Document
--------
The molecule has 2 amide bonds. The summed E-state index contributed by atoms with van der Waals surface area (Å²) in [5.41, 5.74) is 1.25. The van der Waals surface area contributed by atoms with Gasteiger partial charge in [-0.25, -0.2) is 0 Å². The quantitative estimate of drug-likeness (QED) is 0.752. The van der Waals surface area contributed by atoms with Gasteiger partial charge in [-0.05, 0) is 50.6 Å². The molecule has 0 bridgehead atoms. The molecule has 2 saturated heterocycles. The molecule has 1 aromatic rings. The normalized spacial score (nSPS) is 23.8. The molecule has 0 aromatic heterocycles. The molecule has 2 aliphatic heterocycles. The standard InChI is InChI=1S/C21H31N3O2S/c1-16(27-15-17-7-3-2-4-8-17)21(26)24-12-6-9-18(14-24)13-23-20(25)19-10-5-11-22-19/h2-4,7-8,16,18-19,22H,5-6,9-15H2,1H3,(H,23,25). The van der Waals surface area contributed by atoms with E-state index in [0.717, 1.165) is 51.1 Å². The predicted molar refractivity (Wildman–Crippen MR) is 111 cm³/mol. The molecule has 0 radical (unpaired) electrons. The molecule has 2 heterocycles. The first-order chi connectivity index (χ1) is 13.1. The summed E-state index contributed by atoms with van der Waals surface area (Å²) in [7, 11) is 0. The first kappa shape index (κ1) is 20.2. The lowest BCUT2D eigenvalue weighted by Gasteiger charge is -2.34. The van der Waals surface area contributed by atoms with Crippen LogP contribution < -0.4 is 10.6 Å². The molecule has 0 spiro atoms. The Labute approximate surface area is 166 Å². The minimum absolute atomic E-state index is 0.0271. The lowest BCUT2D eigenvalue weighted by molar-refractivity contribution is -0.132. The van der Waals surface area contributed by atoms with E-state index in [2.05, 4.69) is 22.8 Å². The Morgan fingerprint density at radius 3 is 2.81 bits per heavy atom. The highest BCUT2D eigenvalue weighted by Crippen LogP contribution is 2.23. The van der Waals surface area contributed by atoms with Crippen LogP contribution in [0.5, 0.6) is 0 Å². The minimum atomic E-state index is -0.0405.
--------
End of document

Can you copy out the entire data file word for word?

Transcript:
The molecule has 2 amide bonds. The summed E-state index contributed by atoms with van der Waals surface area (Å²) in [5.41, 5.74) is 1.25. The van der Waals surface area contributed by atoms with Gasteiger partial charge in [-0.25, -0.2) is 0 Å². The quantitative estimate of drug-likeness (QED) is 0.752. The van der Waals surface area contributed by atoms with Gasteiger partial charge in [-0.05, 0) is 50.6 Å². The molecule has 0 bridgehead atoms. The molecule has 2 saturated heterocycles. The molecule has 1 aromatic rings. The normalized spacial score (nSPS) is 23.8. The molecule has 0 aromatic heterocycles. The molecule has 2 aliphatic heterocycles. The standard InChI is InChI=1S/C21H31N3O2S/c1-16(27-15-17-7-3-2-4-8-17)21(26)24-12-6-9-18(14-24)13-23-20(25)19-10-5-11-22-19/h2-4,7-8,16,18-19,22H,5-6,9-15H2,1H3,(H,23,25). The van der Waals surface area contributed by atoms with E-state index in [0.717, 1.165) is 51.1 Å². The predicted molar refractivity (Wildman–Crippen MR) is 111 cm³/mol. The molecule has 0 radical (unpaired) electrons. The molecule has 2 heterocycles. The first-order chi connectivity index (χ1) is 13.1. The summed E-state index contributed by atoms with van der Waals surface area (Å²) in [7, 11) is 0. The first kappa shape index (κ1) is 20.2. The lowest BCUT2D eigenvalue weighted by Gasteiger charge is -2.34. The van der Waals surface area contributed by atoms with Crippen LogP contribution < -0.4 is 10.6 Å². The molecule has 0 spiro atoms. The Labute approximate surface area is 166 Å². The minimum absolute atomic E-state index is 0.0271. The lowest BCUT2D eigenvalue weighted by molar-refractivity contribution is -0.132. The van der Waals surface area contributed by atoms with E-state index in [2.05, 4.69) is 22.8 Å². The Morgan fingerprint density at radius 3 is 2.81 bits per heavy atom. The highest BCUT2D eigenvalue weighted by Crippen LogP contribution is 2.23. The van der Waals surface area contributed by atoms with Crippen LogP contribution in [0.5, 0.6) is 0 Å². The minimum atomic E-state index is -0.0405.